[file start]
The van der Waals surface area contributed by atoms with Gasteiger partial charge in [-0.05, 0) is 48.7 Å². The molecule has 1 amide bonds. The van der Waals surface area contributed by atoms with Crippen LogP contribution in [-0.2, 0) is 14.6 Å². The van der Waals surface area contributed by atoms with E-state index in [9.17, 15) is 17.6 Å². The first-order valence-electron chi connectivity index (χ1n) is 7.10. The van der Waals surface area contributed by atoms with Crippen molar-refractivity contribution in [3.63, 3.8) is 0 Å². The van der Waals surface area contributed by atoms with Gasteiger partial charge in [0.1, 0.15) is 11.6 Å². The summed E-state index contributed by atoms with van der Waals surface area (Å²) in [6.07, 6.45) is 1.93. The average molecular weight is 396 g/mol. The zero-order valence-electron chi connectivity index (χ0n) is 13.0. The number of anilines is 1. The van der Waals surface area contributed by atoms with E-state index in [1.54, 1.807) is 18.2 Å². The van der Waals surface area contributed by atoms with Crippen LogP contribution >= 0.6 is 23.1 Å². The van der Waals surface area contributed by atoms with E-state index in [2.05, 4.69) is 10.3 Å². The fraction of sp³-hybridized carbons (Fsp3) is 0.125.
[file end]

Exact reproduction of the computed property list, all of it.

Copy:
The van der Waals surface area contributed by atoms with Gasteiger partial charge in [-0.05, 0) is 48.7 Å². The molecule has 1 amide bonds. The van der Waals surface area contributed by atoms with Crippen LogP contribution in [-0.2, 0) is 14.6 Å². The van der Waals surface area contributed by atoms with E-state index in [9.17, 15) is 17.6 Å². The first-order valence-electron chi connectivity index (χ1n) is 7.10. The van der Waals surface area contributed by atoms with Crippen molar-refractivity contribution in [3.63, 3.8) is 0 Å². The van der Waals surface area contributed by atoms with Gasteiger partial charge in [0.1, 0.15) is 11.6 Å². The summed E-state index contributed by atoms with van der Waals surface area (Å²) in [6.07, 6.45) is 1.93. The average molecular weight is 396 g/mol. The zero-order valence-electron chi connectivity index (χ0n) is 13.0. The number of anilines is 1. The van der Waals surface area contributed by atoms with E-state index in [1.54, 1.807) is 18.2 Å². The van der Waals surface area contributed by atoms with Crippen LogP contribution >= 0.6 is 23.1 Å². The van der Waals surface area contributed by atoms with E-state index in [2.05, 4.69) is 10.3 Å². The fraction of sp³-hybridized carbons (Fsp3) is 0.125.